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Information Chains in Personalised Business Processes  Title:
 Communication Relationships in Business Processes


Personalised Services

The basis for the realisation of individualised and personalised services is the collection and usage of personal customer data. According to the Electronic Commerce Enquête IV (ECE IV) (Sackmann and Strüker, 2005) survey with regard to the German market, almost two-thirds of the enterprises participating (65.2 %) stated that they use customer data. 51.7 % of these enterprises already use the collected data for the analysis of the payment behaviour of the customers and a further 4.7 % plan to use customer data for this purpose within the next two years. In second place is the analysis of the purchasing history of their customers, which is conducted by 45.6 % of the respondent enterprises with customer data. It even stands in first position with 7.0 % for the planned usage of customer in the next two years. Only 17.6 % use the data of their customers for the social-demographic analysis according age, gender or standard of education of their customers. The surfing behaviour of their customers is, on the other hand, only evaluated by 6.3 % of the participating enterprises. Finally, with the use of customer data the participating service providers pursue the goals of personalised address of their customers (57.0 %), an individualisation of purchasing discussions (53.8 %) and an adaptation of their products or services to their customers (47.4 %). Over half the enterprises that already use customer data plan to expand their current activities.

If one considers the differences between the various enterprise sise ranges, then it appears that personal data of their customers is primarily collected and used by major enterprises irrespective of the concrete form of the data. Hence, 53.4 % of 146 major enterprises, 44.0 % of 141 medium-sised enterprises, 38.9% of 131 small enterprises use the purchasing of their end customers. Most of the enterprises are thereby engaged in the branches of the manufacturing trade (44.2 %) and the credit and insurance business (42.1 %).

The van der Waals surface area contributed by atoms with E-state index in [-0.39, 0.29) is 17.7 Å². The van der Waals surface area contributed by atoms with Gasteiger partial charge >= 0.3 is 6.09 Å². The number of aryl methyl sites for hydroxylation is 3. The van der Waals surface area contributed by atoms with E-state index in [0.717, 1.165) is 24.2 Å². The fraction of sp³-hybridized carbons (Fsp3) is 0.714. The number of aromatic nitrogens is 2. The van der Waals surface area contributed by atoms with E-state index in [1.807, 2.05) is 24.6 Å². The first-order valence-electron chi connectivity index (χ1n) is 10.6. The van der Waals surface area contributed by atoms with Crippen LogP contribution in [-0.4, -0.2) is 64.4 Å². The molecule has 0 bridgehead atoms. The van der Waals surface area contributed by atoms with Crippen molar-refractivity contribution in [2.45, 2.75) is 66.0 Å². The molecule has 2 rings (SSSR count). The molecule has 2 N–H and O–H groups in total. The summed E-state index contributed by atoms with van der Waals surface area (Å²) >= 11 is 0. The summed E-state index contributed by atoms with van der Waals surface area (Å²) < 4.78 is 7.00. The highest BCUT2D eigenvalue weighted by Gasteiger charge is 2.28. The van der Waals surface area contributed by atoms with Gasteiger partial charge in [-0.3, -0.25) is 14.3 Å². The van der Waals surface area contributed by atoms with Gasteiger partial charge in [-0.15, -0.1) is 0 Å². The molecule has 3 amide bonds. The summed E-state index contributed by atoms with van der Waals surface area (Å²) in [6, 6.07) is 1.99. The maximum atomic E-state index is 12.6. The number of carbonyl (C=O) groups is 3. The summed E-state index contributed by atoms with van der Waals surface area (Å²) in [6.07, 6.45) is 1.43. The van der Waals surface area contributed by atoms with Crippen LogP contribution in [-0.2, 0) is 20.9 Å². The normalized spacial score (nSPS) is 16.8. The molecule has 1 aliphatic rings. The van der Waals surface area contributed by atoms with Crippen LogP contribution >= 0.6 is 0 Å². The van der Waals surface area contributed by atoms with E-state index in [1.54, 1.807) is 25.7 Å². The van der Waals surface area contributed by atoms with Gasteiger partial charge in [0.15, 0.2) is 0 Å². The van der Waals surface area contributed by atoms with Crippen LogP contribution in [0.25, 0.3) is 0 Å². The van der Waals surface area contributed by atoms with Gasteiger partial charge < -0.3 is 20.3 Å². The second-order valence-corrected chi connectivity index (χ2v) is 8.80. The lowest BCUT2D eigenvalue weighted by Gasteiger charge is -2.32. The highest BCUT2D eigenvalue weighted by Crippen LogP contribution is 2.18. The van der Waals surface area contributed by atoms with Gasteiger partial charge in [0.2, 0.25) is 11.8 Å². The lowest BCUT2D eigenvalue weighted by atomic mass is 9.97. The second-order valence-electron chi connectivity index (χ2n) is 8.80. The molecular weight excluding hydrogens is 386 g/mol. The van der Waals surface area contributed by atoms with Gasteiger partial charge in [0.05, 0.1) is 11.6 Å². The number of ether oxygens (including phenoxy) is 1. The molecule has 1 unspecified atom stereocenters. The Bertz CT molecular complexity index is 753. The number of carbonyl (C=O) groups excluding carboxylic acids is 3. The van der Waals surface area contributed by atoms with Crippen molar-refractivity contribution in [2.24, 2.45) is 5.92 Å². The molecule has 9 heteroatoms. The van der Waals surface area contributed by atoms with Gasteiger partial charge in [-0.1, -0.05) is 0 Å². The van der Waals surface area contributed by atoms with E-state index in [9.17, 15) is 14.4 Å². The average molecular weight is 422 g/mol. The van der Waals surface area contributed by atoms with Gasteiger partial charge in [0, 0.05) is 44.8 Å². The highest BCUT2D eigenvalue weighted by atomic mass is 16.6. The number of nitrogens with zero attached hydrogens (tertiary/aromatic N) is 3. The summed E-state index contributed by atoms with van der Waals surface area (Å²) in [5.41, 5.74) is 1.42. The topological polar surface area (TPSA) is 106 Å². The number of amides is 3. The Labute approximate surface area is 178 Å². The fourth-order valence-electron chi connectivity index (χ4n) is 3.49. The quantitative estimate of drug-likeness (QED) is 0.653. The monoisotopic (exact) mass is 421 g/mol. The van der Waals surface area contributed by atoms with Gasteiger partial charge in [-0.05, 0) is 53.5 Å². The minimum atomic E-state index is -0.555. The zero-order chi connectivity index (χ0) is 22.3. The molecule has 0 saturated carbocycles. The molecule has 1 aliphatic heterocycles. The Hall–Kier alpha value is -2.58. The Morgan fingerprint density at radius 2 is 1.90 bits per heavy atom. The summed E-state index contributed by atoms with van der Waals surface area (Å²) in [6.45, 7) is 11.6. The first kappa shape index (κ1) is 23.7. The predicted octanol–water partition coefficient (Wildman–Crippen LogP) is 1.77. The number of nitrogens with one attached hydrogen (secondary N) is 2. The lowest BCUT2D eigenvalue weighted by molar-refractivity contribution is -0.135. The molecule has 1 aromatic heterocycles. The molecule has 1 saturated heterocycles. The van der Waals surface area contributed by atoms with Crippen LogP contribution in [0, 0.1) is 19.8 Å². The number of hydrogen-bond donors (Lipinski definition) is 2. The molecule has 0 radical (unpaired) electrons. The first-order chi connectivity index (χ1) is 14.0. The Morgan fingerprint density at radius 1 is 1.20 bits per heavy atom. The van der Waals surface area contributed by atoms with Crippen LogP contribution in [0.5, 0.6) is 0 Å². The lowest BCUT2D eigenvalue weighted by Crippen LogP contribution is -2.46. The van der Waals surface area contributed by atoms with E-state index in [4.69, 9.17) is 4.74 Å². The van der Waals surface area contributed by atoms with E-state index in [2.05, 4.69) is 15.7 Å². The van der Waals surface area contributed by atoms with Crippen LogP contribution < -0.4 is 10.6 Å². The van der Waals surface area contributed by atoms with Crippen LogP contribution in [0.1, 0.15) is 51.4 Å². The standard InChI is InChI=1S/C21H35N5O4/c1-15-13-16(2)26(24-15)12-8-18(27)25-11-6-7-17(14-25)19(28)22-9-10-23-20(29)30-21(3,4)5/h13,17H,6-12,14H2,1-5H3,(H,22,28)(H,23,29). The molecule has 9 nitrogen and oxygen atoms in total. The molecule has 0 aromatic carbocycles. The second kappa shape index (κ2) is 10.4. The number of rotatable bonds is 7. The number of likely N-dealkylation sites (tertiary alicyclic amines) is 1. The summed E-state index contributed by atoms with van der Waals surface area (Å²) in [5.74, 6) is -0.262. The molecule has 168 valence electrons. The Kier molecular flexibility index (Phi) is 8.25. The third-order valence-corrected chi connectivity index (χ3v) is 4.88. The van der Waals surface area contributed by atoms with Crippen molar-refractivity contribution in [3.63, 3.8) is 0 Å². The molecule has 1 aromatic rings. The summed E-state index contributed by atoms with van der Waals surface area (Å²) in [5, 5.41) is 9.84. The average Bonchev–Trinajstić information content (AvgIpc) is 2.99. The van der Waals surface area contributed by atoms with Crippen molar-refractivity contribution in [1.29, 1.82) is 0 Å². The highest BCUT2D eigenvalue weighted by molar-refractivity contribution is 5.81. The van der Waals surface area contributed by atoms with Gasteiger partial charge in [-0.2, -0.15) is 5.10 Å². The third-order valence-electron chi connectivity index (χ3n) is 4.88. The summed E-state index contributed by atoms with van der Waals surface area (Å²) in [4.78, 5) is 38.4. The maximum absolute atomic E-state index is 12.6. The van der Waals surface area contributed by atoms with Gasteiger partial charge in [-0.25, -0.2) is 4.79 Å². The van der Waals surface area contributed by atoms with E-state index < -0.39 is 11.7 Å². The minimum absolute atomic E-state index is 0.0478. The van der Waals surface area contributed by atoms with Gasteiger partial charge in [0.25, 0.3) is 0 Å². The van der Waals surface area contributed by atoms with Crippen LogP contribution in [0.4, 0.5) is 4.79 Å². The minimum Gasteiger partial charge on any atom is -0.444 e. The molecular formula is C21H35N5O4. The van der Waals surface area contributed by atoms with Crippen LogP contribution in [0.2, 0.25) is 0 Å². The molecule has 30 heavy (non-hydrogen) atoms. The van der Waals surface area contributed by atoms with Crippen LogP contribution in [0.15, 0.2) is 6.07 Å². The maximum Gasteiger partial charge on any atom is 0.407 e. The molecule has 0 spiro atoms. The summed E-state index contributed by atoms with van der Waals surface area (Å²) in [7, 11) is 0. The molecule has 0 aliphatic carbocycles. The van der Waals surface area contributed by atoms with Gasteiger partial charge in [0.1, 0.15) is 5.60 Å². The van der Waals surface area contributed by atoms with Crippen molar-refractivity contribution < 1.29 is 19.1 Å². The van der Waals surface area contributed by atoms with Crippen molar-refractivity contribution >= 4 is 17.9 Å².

A utilisation of personal data of customers and customer-oriented business processes involved is summarised under the term of Customer Relationship Management (CRM). With the employment of CRM systems an enterprise aims at (Bange and Schinzer, 2005)

  1. a minimisation of investment costs for customer search,

  2. a maximisation of the sale of private production capacities and services, and

  3. possible long-term customer loyalty with the enterprise. 

CRM is thereby no one-show conducted measure, but a continuously repeated process consisting of analysis and awareness gaining phases, strategy development and planning, interaction with the customer, as well as refinement and adaptation. A service provider thus aims at the optimisation of customer profitability of the whole life cycle of a customer starting from customer identification through to improvement of customer value and continued existence of customers. A customer is thereby individually addressed (personalisation) and integrated into the production process (mass customisation) (Banke and Schinzer, 2005).